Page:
What to look out for in Consumer Lease Contract
The most common mistake consumers make when taking goods on lease are assuming that they own the goods. Many consumers falsely believe that once they start making regular payments, or at least when the payment period ends, technically, they own the product. But this is not the case with a lease.
With a consumer lease, you hire an item over a specified period of time where you make regular rental payments until the term of the contract finishes. Despite the large amount of money you pay, you do not automatically own the item at the end of the lease period.
Consumers must be mindful that consumer lease does not operate like hire purchase market where you would eventually own the goods once all the payment is made. In fact in consumer lease, it is quite the opposite. You have to return the goods once your lease term has come to an end.
In some cases for example, you may only be entitled to "buy" the product after two successive leases have been taken out. This depends on what your contract says.
What are the potential traps?
If you're thinking about taking out a consumer lease, you have to proceed with caution. When it comes to dealing with any financial product, the golden rule is always to read the fine print. The devil is often in the detail, and that detail can be very hard to come by. The catches can be numerous, and depending on the circumstances and how the lease is managed, they may far outweigh any potential benefits. In particular, look out for these pitfalls:
1. Once you sign, you're locked in
A lease locks you in for a set period of time, regardless of whether you change your mind in the meantime. If you are allowed to break the contract early, you may still be required to pay out the full lease anyway, and you'll often be required to pay hefty exit fees for leaving early. This essentially means that once you sign, you're bound by the terms and conditions of the lease.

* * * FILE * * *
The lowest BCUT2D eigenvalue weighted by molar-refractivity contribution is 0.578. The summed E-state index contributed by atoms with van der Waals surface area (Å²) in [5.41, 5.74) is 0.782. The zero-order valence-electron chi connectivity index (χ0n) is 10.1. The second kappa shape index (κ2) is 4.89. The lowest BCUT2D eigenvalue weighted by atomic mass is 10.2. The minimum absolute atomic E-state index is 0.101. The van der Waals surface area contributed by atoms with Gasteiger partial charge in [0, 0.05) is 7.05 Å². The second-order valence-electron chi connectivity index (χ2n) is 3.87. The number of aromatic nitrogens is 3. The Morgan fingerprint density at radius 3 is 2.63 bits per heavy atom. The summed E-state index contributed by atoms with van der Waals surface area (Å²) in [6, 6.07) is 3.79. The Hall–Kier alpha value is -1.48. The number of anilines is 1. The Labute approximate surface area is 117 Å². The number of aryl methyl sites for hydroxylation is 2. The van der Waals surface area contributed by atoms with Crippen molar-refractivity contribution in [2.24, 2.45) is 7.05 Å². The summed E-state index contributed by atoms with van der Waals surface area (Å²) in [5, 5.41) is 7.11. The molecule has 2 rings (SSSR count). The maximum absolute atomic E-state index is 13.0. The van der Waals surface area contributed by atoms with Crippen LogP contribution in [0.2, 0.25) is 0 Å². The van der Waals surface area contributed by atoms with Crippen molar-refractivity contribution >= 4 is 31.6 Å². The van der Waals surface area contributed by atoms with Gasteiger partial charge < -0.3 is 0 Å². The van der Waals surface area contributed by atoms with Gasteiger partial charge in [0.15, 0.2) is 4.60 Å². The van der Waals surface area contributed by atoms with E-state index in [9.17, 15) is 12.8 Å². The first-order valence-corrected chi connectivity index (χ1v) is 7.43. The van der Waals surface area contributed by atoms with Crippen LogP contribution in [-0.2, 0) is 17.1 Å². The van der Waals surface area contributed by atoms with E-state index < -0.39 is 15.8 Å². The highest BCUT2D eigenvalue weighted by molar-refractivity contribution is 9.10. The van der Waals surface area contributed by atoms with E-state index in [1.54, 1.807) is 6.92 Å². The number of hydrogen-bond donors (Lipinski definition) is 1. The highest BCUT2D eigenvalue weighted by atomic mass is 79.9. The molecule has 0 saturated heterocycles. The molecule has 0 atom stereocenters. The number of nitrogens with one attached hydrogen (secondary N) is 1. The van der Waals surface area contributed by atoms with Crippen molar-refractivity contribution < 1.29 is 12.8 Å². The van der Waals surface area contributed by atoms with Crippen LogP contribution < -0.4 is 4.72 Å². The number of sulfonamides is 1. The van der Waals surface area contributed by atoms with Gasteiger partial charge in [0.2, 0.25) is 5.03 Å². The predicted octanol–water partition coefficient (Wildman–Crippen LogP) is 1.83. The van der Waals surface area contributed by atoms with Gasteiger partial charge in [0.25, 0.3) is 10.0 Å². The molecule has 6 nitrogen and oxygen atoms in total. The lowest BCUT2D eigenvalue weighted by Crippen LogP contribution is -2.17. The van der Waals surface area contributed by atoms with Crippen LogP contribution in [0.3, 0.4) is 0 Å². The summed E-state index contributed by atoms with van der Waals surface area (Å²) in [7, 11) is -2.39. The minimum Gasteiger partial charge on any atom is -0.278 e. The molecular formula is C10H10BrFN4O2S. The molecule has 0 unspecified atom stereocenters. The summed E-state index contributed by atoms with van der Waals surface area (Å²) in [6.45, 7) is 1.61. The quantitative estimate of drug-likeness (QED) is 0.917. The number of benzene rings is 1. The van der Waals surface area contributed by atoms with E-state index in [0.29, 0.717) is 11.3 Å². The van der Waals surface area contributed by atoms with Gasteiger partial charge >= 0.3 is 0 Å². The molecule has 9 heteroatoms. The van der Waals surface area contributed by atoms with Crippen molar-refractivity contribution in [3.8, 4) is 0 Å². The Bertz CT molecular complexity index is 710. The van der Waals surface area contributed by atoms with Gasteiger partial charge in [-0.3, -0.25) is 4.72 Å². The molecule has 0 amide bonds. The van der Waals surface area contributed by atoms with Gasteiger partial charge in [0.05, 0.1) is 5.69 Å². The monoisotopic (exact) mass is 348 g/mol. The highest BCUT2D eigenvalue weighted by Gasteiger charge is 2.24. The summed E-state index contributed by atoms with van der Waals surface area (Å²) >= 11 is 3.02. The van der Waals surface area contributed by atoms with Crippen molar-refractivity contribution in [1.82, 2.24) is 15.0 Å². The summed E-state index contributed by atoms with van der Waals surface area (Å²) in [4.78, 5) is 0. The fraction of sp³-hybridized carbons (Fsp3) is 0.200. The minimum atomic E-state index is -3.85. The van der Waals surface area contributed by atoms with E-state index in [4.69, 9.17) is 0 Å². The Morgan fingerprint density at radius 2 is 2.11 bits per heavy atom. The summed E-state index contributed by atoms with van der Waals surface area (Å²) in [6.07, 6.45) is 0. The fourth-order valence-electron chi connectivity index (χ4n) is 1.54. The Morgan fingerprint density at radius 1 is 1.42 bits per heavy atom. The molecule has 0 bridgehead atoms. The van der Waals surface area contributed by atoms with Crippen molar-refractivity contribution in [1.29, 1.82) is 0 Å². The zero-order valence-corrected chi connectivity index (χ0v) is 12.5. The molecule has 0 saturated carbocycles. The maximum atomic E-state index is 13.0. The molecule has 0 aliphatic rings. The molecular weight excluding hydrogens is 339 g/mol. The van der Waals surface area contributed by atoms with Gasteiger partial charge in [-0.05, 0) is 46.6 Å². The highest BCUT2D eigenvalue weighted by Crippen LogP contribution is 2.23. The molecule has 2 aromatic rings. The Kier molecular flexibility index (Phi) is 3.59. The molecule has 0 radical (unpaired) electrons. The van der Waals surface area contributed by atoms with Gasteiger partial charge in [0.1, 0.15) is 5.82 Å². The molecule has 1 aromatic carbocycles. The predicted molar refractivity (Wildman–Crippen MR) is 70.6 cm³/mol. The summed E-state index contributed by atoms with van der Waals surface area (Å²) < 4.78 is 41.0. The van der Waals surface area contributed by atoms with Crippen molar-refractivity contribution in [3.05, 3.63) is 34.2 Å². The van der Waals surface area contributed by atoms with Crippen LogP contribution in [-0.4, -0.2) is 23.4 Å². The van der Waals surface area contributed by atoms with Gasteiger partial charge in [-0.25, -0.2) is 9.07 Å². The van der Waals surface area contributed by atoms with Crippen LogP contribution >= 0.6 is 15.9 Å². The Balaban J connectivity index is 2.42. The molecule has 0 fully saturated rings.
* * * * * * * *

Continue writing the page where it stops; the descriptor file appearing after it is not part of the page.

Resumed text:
2. An expensive way to purchase
The overall cost of leasing is usually higher than the items paid for upfront, or if you used an alternative method like hire purchase or lay-by. It has been found that some lease payments can accumulate between 50 and 100 per cent above the original cash price of the product.
3. Conditions and real costs are not always made clear
Some companies offering lease products may not advertise what the real or true cost of the lease is ù ie what the total lease payments plus any ongoing fees will add up to over time. Instead, they only indicate what the regular repayment amount will be. In addition, they may not specify the item's cash price ù which means you can't compare what you'll pay if you buy the item upfront versus what you'll pay overall if you take the product on lease.
4. Not always a fair deal
Some lease contracts require you to pay a continuing amount to insure the item ù even though you don't technically own the item. And, if the item is defective or stolen, you may still have to payout the full amount of the lease.
5. Defaulting can be disastrous
Under the terms of many lease contracts, if you miss a lease repayment, the item you are paying for may be taken away, but you'll still be left with the lease to clear, and possibly additional penalties for having missed a payment. You may even be asked to pay out the entire contract immediately.
While the law requires disclosure of information in the lease document and statement of rights and responsibilities of a lessee, there is no guarantee that the consumer's interest will be protected by this type of disclosure. It is entirely on you to decide whether leasing the product is the best option.
You must therefore study the lease documents very carefully to make sure exactly what you are getting into.
You must take the time to explore all their purchasing options first.
You may be better off waiting a while and saving up for the item. If you still want to go ahead with leasing, you should shop around for the best price and terms and conditions.
But before signing any consumer lease agreement you should READ THEIR LEASE AGREEMENT carefully.
If you are not able to understand the terms and conditions of the lease, you need to take independent legal or financial advice.
You must also read the fine prints carefully before you enter into the lease contract or agreement.